On a slightly more positive note, my parents have been told by their arborist that the specimen in their backyard is the oldest healthy one in the whole N.O. area. It was checked after Katrina and they somehow determined it to be over 100 years old. This of course would make it a mere adolescent Live Oak or Shumard Oak! I keep urging them to get it removed, but it seems to be pretty robust due to being surrounded on all sides by other large trees which block too much wind from hitting it. Plus, based on my knowledge of estimates from my brief experience working for a tree-cutting company, this tree would cost around $5000 to have removed. I get up on the roof and trim back some of the longer limbs with my pole pruner every so often in order to make the canopy more aerodynamic, and I notice lots of dead limb tips (a sure sign of trunk decay much further down the tree). This species is also notorious as mistletoe's favorite hangout (host), at least in this part of the world. Bare W.O.'s in the winter can be instantly identified from afar based merely on their green parasitic buddies, which often can weigh down weak limbs (is there any other kind with this tree?) and cause them to snap off.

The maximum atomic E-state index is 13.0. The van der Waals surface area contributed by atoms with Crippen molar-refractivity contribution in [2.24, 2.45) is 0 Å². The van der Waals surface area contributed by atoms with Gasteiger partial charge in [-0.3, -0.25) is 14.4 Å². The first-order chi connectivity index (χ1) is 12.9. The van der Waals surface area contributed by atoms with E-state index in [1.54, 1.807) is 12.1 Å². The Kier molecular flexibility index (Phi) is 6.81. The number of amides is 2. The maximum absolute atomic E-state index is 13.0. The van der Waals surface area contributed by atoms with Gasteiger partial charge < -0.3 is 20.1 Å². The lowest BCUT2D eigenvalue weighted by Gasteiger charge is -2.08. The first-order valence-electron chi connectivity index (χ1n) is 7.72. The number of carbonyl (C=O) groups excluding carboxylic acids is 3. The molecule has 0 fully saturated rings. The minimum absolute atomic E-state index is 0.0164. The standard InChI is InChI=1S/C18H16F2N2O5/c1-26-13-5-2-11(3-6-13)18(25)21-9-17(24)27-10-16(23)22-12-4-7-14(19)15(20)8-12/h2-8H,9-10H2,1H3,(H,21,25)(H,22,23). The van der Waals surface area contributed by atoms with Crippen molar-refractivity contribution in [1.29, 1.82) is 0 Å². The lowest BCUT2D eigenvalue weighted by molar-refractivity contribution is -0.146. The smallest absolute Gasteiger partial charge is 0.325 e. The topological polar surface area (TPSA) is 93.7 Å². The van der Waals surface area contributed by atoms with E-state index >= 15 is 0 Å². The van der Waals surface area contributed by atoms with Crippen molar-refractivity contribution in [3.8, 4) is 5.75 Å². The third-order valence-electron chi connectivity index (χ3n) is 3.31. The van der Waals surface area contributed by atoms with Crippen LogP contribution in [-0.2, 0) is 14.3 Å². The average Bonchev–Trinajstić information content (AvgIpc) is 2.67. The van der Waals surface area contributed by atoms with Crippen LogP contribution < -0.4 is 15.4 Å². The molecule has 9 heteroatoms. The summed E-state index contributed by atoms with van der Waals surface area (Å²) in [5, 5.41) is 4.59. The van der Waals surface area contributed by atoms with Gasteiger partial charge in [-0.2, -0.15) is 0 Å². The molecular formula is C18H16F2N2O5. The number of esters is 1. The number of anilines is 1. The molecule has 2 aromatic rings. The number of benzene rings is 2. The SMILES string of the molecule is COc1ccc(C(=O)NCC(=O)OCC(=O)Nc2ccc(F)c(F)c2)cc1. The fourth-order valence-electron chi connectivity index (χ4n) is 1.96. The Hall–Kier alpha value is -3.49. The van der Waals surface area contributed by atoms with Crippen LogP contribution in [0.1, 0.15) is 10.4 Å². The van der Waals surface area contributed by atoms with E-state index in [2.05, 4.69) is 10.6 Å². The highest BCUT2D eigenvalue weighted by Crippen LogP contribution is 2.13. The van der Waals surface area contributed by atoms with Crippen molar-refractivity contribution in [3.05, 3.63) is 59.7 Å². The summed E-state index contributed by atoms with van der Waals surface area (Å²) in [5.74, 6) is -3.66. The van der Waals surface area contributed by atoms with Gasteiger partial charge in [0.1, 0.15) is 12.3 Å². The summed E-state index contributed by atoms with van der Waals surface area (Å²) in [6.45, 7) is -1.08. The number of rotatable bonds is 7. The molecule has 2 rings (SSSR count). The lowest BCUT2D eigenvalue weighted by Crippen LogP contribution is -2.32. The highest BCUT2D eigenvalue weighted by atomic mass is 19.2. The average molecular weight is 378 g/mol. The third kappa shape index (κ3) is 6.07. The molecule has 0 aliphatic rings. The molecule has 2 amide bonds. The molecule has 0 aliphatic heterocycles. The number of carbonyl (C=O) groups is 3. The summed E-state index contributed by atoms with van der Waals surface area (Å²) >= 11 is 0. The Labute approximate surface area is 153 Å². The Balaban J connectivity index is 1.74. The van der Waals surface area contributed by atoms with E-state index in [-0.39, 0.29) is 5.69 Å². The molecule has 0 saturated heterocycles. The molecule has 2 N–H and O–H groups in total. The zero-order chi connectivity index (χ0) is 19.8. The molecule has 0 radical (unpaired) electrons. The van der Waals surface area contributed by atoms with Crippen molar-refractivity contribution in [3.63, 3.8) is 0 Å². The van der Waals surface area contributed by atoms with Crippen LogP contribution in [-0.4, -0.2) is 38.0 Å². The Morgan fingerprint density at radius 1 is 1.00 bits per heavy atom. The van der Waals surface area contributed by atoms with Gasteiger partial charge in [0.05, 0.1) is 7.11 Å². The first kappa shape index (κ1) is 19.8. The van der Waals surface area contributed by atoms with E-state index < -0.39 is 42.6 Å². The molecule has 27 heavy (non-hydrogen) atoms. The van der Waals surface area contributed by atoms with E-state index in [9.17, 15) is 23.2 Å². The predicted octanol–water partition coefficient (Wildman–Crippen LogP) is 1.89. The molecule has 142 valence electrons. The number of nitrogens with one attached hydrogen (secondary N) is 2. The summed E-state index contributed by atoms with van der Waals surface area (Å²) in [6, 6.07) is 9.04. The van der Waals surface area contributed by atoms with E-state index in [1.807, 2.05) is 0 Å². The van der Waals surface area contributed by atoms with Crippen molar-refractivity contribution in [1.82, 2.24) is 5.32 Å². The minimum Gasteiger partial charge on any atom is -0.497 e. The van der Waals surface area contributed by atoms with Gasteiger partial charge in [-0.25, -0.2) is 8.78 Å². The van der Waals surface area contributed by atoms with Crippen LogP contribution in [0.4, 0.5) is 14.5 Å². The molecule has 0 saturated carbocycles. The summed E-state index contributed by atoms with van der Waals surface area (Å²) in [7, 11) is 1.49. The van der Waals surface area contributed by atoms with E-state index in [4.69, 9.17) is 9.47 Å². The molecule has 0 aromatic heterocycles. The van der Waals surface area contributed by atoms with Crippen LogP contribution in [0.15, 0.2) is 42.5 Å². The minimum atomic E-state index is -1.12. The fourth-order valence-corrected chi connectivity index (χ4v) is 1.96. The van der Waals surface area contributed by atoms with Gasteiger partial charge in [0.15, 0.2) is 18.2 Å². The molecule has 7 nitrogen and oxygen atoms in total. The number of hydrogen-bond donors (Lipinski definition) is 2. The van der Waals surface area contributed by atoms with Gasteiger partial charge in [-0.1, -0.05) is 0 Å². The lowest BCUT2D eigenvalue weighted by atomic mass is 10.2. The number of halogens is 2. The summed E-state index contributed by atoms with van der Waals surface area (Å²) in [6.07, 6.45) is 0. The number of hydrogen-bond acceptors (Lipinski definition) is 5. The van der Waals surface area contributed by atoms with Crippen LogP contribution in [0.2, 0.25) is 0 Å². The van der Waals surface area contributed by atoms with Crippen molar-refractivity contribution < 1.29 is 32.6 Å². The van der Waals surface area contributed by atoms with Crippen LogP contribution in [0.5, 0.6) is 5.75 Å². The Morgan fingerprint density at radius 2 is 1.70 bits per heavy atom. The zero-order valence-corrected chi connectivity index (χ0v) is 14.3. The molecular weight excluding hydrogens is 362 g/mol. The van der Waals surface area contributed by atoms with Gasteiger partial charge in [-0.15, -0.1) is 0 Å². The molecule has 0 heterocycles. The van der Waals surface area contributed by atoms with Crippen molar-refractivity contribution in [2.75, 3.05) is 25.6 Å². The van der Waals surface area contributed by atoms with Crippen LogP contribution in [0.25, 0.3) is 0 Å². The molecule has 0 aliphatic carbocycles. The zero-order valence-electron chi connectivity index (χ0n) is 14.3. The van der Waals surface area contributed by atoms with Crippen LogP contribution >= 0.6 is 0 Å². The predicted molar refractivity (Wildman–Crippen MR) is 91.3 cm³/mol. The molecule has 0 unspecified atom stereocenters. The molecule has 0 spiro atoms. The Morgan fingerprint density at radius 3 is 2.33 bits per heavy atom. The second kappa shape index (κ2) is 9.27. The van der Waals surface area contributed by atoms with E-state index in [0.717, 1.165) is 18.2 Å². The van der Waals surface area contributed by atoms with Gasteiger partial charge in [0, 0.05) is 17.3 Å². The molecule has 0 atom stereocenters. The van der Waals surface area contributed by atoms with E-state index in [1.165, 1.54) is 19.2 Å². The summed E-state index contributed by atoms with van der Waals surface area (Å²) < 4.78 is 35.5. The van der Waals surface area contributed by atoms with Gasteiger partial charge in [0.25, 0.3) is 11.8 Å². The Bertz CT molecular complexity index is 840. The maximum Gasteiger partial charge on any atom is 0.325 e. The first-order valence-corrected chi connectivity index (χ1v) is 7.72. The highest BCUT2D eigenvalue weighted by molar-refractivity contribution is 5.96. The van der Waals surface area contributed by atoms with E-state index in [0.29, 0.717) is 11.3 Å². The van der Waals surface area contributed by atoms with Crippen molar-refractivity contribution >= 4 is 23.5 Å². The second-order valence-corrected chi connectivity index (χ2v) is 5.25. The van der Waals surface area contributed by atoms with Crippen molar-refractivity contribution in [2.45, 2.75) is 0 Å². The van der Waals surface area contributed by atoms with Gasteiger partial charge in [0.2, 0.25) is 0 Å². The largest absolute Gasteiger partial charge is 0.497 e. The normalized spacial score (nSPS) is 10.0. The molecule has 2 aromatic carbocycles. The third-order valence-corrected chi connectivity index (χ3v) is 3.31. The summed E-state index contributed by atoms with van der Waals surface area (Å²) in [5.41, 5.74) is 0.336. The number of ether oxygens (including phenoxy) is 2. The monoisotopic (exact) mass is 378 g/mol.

There is absolutely no excuse to plant this tree in the South when such wonderful and infinitely durable (against wind, fungi, insects, etc.) alternatives as the Shumard Oak, Live Oak and Willow Oak exist. If you live far enough north to be out of ANY hurricane danger, I'd say this tree would have considered a borderline Neutral rating, but still closer to a Negative, and never under any circumstances a Positive. I wouldn't even want my worst enemy to have one in his or her yard, for the simple fact that when it one day falls over, it may hit one of his or her innocent neighbors.
Oh yeah, to top it all off, the fall foliage is an absolutely hideous yellowish-brown color not unlike that of a baby's vomit, and the leaves persist for quite a while before mercifully falling off.
On Jan 24, 2010, killdawabbit from Christiana, TN (Zone 6b) wrote:
I love Water oaks. Mine have been growing in z6b for over 20 years and have survived well through drought and freezes here. Even the early April 07 freeze; though it was almost in full leaf it recovered very well the following year.
I haven't suffered the problems listed above. I have a few to sprout each year usually but pot most of them up and plant elsewhere on my property in the fall.
Maybe as they age I may eat my words :)
On Nov 20, 2009, CarterGardener from Asheville, NC wrote: